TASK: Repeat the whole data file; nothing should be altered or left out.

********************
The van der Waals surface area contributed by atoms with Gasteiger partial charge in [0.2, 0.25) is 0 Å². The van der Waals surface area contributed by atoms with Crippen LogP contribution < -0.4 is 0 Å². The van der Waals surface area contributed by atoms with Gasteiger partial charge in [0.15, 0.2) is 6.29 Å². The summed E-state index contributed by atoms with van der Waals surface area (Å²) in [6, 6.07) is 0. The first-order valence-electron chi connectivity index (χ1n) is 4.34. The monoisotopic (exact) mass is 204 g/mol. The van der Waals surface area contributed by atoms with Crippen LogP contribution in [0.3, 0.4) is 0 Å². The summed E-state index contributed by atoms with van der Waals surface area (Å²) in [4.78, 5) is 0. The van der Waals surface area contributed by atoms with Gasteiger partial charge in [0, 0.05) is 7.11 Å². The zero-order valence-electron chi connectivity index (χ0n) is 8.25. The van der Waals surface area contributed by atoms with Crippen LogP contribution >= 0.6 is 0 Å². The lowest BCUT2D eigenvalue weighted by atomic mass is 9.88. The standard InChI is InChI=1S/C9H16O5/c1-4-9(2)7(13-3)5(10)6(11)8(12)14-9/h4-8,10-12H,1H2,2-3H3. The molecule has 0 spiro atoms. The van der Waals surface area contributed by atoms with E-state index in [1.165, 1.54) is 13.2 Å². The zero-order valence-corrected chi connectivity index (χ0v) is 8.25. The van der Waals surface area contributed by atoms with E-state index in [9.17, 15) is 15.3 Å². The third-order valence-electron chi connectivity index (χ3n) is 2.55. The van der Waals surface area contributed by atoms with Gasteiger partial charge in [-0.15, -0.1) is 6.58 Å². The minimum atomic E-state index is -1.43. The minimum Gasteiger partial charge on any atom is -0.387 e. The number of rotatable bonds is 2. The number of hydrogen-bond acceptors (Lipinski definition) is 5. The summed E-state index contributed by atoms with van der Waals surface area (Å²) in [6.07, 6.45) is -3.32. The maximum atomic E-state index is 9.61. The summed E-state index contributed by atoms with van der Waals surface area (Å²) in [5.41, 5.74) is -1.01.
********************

The van der Waals surface area contributed by atoms with Gasteiger partial charge in [0.2, 0.25) is 0 Å². The van der Waals surface area contributed by atoms with Crippen LogP contribution < -0.4 is 0 Å². The van der Waals surface area contributed by atoms with Gasteiger partial charge in [0.15, 0.2) is 6.29 Å². The summed E-state index contributed by atoms with van der Waals surface area (Å²) in [6, 6.07) is 0. The first-order valence-electron chi connectivity index (χ1n) is 4.34. The monoisotopic (exact) mass is 204 g/mol. The van der Waals surface area contributed by atoms with Crippen LogP contribution in [0.3, 0.4) is 0 Å². The summed E-state index contributed by atoms with van der Waals surface area (Å²) in [4.78, 5) is 0. The van der Waals surface area contributed by atoms with Gasteiger partial charge in [0, 0.05) is 7.11 Å². The zero-order valence-electron chi connectivity index (χ0n) is 8.25. The van der Waals surface area contributed by atoms with Crippen LogP contribution >= 0.6 is 0 Å². The lowest BCUT2D eigenvalue weighted by atomic mass is 9.88. The standard InChI is InChI=1S/C9H16O5/c1-4-9(2)7(13-3)5(10)6(11)8(12)14-9/h4-8,10-12H,1H2,2-3H3. The molecule has 0 spiro atoms. The van der Waals surface area contributed by atoms with E-state index in [1.165, 1.54) is 13.2 Å². The zero-order valence-corrected chi connectivity index (χ0v) is 8.25. The van der Waals surface area contributed by atoms with E-state index in [9.17, 15) is 15.3 Å². The third-order valence-electron chi connectivity index (χ3n) is 2.55. The van der Waals surface area contributed by atoms with Gasteiger partial charge in [-0.15, -0.1) is 6.58 Å². The minimum atomic E-state index is -1.43. The minimum Gasteiger partial charge on any atom is -0.387 e. The number of rotatable bonds is 2. The number of hydrogen-bond acceptors (Lipinski definition) is 5. The summed E-state index contributed by atoms with van der Waals surface area (Å²) in [6.07, 6.45) is -3.32. The maximum atomic E-state index is 9.61. The summed E-state index contributed by atoms with van der Waals surface area (Å²) in [5.41, 5.74) is -1.01.